A single-piece aircraft-grade aluminum body and an etched-on illuminated reticle make the Talos 1-4x scope a highly durable and accurate accessory for a variety of hunting weapons. The light transmission is amazing thanks to coated optics. Athlon makes this model with the reticle in either the first focal plane or the second focal plane depending on your preference.
Nitrogen purging during the manufacturing process makes this scope completely waterproof. The illuminated reticle isn’t visible in the daylight but it does help in low-light conditions. Although the shot placement is good on guns like the AR-15, this scope is probably not the best for different kinds of weapons that have more recoil.
9. Leupold VX Freedom 1.5-4x
- Finish- Matte Waterproof- Yes Tube Diameter- 30mm Power Variability- Variable Minimum Power- 1.5 Maximum Power- 4 Adjustment Type- Click Exposed Turrets- Yes Finger Adjustable Turrets- Yes Turrets...
Just like many other scopes from Leupold, this is a lightweight model with great light transmission and an unobtrusive body that doesn’t obstruct your view when you’re taking aim. There are few riflescopes with the image quality that this model has. An illuminated mil-dot allows you to shoot a fairly long distance even in low-light conditions and during the day you’ll have a true-color image at your disposal.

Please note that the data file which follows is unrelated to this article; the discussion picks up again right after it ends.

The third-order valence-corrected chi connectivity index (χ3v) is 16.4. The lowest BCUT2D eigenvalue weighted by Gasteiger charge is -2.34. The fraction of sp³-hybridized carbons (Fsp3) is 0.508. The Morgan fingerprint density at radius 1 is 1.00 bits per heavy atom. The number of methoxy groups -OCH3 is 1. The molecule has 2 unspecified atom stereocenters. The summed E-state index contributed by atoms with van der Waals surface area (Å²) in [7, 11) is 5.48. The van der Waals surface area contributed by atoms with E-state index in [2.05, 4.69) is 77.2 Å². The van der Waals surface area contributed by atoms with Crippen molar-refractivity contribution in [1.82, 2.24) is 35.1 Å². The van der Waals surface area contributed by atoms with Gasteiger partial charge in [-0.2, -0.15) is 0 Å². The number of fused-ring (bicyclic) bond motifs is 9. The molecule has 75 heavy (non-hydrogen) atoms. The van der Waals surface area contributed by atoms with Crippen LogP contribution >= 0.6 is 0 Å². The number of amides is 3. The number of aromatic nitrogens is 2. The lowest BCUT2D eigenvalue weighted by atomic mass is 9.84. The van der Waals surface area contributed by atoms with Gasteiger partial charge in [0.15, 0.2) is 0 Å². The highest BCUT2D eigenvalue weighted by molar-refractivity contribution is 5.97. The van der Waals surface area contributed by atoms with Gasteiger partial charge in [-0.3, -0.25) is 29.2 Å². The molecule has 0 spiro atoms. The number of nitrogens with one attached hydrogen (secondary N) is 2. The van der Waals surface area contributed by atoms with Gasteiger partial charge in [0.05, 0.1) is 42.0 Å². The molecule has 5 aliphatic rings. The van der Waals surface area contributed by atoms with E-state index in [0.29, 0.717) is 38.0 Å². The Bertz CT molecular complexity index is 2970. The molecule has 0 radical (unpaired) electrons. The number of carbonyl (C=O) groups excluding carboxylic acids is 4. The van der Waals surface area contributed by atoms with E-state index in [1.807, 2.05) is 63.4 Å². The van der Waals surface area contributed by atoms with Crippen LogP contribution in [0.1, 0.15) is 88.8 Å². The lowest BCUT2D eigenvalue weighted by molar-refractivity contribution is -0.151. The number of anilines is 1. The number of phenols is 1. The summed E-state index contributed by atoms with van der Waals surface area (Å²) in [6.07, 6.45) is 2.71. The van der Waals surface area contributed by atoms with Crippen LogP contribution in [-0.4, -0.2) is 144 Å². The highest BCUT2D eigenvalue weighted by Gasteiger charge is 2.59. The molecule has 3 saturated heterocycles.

The eye relief and eye box are both fairly forgiving. Adjusting and returning to zero are both easy on this riflescope. If you’re looking for a lightweight scope that can help you get on target as fast as possible, this is the one for you.
10. Barska 1-4x IR Hunting Scope
- Precision Aiming: The 1-4x magnification scope features 1/2 MOA adjustments and adjustable rheostat for efficient shooting.
This Barska scope has it all: ample light transmission, an accurate mil-dot illuminated reticle, locking turrets, and more. It’s been nitrogen-purged and O-ring sealed so that it’s waterproof, fogproof, and shockproof. You don’t have to worry about accidentally moving the windage or elevation adjustments because the knobs lock in place and the illuminated reticle can be made either red for low-light conditions or green for daytime hunting.
Beginners might not need all the features in this robust scope but everyone will appreciate the included eyeshade and lens covers. You might think you prefer a duplex reticle to the mil-dot variety this model has, but put a few rounds through with this Barska and its dead-on accuracy will make you change your tune for sure.
The best 1-4x scope should have a durable body, optics with great light transmission, a reticle that has versatility, a forgiving eye box, and intuitive adjustments for windage and elevation. The Vortex Optics Crossfire II 1-4x has all that and more, plus it’s backed up by a lifetime warranty. That’s why we’ve chosen it as our winner for the best 1-4x scope for the money in 2020.
How to Spot a High-Quality Riflescope
Like most other outdoor equipment, a riflescope’s quality can be determined just by holding it in your hand. For durability and longevity, you want a scope that’s made out of a strong metal like aluminum that’s been anodized to better resist wear and corrosion. Adjustment knobs and mounting brackets should also be strong.
Since scopes are essentially just a series of lenses, the glass should be tough too. Manufacturers commonly build their riflescopes to be fogproof and shockproof. Besides being able to weather any conditions, the best scopes should also have brightness settings that will allow you to see your target even in low-light conditions and a fast-focus eyepiece so you can quickly lock on.